Fashion and beauty aids often overlap, and here’s a great example of one product that does it in a medically proven way too.
We spotted these recently at a trade fair and feel they desire some exposure.
It’s tough being a Japanese woman — and this is meant without any chauvinism or irony intended! Japanese society puts a lot of emphasis on female beauty and it’s very rare to see women without make-up on. And with this of course comes the prerequisite high heels. All of this takes a strain on skin and feet.
The Ashipita DX is a new kind of footwear to help posture and blood circulation.
It is designed to be easy to slip onto women’s feet when they are working or commuting, or even doing more strenuous activities, like yoga or exercise.
If you suffer from swollen feet due to all those office hours imprisoning your feet in tight shoes, the Ashipita DX will assist your feet returning to a healthier shape. They also support your posture so you use the whole of your foot, stimulating and strengthening your foot in a natural arc suitable for walking. And perhaps best of all, they aid blood circulation and thus keep you warm in the winter.
The design has already been patented in four countries and was developed at the University of Nagoya.
At the moment there are two colors available, black and beige, and three sizes.
Forget the Lemon Detox, no-carbs-after-4pm and anything-that-can-be-eaten-through-a-straw detox plans and try an Enzyme Bath instead! Just 15 minutes in this bath full of naturally fermented sawdust and rice bran can make you sweat as much as you would in a 2 hour marathon.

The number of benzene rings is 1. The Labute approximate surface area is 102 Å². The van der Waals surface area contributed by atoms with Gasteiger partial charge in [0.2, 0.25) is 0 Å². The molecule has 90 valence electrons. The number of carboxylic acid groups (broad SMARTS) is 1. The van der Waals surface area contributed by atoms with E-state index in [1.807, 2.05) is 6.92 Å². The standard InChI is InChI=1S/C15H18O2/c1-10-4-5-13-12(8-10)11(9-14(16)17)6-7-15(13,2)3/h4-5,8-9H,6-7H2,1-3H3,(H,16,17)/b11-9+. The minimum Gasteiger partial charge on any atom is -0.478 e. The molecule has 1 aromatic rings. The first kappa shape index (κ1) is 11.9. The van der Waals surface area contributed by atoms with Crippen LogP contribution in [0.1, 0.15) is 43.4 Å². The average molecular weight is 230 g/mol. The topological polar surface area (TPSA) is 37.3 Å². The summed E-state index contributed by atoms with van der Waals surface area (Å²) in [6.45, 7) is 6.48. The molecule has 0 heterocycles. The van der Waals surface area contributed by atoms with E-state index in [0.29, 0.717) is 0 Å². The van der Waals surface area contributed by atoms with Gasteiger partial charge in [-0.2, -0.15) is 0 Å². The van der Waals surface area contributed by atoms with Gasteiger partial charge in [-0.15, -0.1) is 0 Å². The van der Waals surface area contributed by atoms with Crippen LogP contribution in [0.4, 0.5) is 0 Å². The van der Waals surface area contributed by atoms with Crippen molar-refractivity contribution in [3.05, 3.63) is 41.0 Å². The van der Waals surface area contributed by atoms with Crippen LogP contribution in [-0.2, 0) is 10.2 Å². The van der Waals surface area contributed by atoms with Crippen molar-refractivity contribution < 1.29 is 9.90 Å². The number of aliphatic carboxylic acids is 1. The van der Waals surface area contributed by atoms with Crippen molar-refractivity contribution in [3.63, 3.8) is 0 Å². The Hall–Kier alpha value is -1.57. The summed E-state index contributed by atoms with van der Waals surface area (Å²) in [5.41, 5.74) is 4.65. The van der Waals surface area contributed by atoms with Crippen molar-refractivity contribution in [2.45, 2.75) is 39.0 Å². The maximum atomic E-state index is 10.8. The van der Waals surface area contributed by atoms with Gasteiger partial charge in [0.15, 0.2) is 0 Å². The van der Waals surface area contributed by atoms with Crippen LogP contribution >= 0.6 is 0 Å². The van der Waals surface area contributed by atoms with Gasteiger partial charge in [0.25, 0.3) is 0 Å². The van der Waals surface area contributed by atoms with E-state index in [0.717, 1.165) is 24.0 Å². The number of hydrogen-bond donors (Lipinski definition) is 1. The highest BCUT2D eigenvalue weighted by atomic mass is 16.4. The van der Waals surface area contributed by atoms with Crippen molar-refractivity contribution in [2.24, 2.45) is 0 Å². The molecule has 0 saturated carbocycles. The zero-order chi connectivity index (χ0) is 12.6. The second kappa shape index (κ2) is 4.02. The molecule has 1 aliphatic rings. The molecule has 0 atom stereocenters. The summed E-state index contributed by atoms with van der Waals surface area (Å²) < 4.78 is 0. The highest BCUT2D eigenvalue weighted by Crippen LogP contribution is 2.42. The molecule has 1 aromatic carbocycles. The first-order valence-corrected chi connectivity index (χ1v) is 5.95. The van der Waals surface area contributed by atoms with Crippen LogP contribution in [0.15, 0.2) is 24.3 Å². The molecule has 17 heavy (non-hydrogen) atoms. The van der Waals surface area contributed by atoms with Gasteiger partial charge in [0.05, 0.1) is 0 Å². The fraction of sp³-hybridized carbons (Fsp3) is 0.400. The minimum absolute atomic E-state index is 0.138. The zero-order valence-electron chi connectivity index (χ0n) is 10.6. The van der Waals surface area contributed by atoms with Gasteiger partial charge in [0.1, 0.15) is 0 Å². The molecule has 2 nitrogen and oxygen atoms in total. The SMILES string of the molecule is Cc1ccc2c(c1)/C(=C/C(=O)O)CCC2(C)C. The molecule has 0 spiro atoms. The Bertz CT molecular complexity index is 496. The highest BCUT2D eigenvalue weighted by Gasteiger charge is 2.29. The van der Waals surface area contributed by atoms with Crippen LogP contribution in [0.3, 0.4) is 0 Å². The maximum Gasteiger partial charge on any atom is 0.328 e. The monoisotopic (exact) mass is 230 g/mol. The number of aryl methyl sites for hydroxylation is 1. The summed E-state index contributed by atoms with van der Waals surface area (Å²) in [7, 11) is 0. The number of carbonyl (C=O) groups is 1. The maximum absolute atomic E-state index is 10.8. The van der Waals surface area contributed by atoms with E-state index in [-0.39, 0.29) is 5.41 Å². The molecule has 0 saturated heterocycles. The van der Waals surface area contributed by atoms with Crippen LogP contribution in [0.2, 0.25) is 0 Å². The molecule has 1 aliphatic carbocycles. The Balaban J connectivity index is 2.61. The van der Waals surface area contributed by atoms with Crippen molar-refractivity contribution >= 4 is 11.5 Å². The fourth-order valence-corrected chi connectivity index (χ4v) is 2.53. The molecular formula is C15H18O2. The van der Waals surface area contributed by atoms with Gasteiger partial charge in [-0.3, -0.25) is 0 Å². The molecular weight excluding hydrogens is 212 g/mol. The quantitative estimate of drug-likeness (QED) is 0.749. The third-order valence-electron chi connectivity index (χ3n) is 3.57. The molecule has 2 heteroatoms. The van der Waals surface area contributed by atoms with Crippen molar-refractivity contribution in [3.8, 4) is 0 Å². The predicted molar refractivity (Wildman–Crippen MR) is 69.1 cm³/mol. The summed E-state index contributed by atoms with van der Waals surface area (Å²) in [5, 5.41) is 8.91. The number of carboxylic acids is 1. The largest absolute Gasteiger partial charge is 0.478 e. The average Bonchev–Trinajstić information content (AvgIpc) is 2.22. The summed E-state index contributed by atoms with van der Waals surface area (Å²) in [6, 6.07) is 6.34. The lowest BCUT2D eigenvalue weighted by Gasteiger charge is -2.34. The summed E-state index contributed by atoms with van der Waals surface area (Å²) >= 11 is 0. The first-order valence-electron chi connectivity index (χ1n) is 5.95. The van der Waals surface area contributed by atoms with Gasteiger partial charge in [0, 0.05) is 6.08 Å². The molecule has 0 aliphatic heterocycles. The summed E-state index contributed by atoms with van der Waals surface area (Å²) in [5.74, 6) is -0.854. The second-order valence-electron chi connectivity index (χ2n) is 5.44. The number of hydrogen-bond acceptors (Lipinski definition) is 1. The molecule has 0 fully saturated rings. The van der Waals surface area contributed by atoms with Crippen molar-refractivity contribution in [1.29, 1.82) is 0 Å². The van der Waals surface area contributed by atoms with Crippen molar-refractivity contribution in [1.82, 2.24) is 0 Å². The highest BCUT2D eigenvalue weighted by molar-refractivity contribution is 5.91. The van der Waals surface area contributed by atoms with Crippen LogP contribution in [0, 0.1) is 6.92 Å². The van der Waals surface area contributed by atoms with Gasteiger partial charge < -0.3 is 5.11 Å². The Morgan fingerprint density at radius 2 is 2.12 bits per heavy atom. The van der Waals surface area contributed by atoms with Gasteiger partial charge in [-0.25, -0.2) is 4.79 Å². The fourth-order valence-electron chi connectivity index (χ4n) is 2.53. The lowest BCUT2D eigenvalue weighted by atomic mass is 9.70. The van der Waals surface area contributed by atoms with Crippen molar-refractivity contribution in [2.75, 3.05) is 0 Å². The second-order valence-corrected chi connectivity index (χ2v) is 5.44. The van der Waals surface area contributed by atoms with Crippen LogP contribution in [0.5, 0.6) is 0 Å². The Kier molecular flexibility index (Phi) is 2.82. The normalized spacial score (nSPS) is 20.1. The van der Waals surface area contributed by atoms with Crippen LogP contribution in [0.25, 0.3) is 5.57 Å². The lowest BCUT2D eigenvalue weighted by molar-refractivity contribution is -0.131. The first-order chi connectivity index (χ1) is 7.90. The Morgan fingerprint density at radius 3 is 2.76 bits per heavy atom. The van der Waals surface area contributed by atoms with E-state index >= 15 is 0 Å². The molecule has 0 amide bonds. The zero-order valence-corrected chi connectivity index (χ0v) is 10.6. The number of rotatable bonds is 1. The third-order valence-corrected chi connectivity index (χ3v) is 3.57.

As your body is engulfed in sawdust at a temperature of around 40 degrees Celcius, the body is warmed from the core. This activates your internal organs, apparently optimizing metabolism, increasing your immune strength, and improving circulation. It’s also great for easing constipation and even insomnia. The dry sawdust also promotes the release of sweat without clogging your pores where excess dirt and sebum from your skin is also washed away.
Kousoyokuen Leaf in Shinjuku, Tokyo, is just one of the many salons from around Japan that offer this sawdust service. The sawdust, which comes from the Yoshino Cypress tree grown in the Nara Prefecture, is finely ground and undergoes a unique fermenting process. Naturally occurring enzymes from fruit and flowers are added to the sawdust, assisting it to reach temperatures of 70-80 degrees without the need for any artificial heat.
These baths can set you back ¥6,300 for a 15 minute session but with such miraculous benefits and of course, the novelty of bathing in sawdust, who wouldn’t want to try this out? At least it’s not fermented soyabeans, right?!
Green tea ice cream. Green tea Kit Kat. Even green tea cafe latte. And now green tea hair dye.
Beauty Studio Ryu, a hair salon in Kyoto, is one of dozens of beauty salons in Japan set to offer an “Ocha [tea] color treatment” hair dyeing service for those who want to use matcha green tea to improve the quality of their locks and dye out pesky gray strands.